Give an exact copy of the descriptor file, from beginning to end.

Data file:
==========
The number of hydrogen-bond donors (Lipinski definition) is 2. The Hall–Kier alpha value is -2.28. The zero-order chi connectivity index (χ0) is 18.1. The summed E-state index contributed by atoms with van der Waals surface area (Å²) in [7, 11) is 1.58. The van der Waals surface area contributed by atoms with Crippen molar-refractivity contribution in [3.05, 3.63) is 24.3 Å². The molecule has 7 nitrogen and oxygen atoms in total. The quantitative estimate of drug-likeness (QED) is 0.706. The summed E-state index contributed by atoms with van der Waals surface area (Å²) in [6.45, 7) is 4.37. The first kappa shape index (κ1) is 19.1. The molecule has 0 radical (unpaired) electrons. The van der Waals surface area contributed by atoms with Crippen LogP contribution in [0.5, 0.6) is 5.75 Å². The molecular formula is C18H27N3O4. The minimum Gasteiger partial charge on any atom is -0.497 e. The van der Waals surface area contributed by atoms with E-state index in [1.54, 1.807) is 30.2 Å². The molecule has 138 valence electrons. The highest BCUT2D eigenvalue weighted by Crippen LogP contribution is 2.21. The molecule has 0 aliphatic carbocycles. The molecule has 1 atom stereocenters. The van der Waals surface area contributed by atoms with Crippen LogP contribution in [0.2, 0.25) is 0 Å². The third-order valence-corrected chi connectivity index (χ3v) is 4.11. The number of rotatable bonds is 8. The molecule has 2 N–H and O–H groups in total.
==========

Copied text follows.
The number of hydrogen-bond donors (Lipinski definition) is 2. The Hall–Kier alpha value is -2.28. The zero-order chi connectivity index (χ0) is 18.1. The summed E-state index contributed by atoms with van der Waals surface area (Å²) in [7, 11) is 1.58. The van der Waals surface area contributed by atoms with Crippen molar-refractivity contribution in [3.05, 3.63) is 24.3 Å². The molecule has 7 nitrogen and oxygen atoms in total. The quantitative estimate of drug-likeness (QED) is 0.706. The summed E-state index contributed by atoms with van der Waals surface area (Å²) in [6.45, 7) is 4.37. The first kappa shape index (κ1) is 19.1. The molecule has 0 radical (unpaired) electrons. The van der Waals surface area contributed by atoms with Crippen LogP contribution in [0.5, 0.6) is 5.75 Å². The molecular formula is C18H27N3O4. The minimum Gasteiger partial charge on any atom is -0.497 e. The van der Waals surface area contributed by atoms with E-state index in [1.54, 1.807) is 30.2 Å². The molecule has 138 valence electrons. The highest BCUT2D eigenvalue weighted by Crippen LogP contribution is 2.21. The molecule has 0 aliphatic carbocycles. The molecule has 1 atom stereocenters. The van der Waals surface area contributed by atoms with Crippen LogP contribution in [0.2, 0.25) is 0 Å². The third-order valence-corrected chi connectivity index (χ3v) is 4.11. The number of rotatable bonds is 8. The molecule has 2 N–H and O–H groups in total.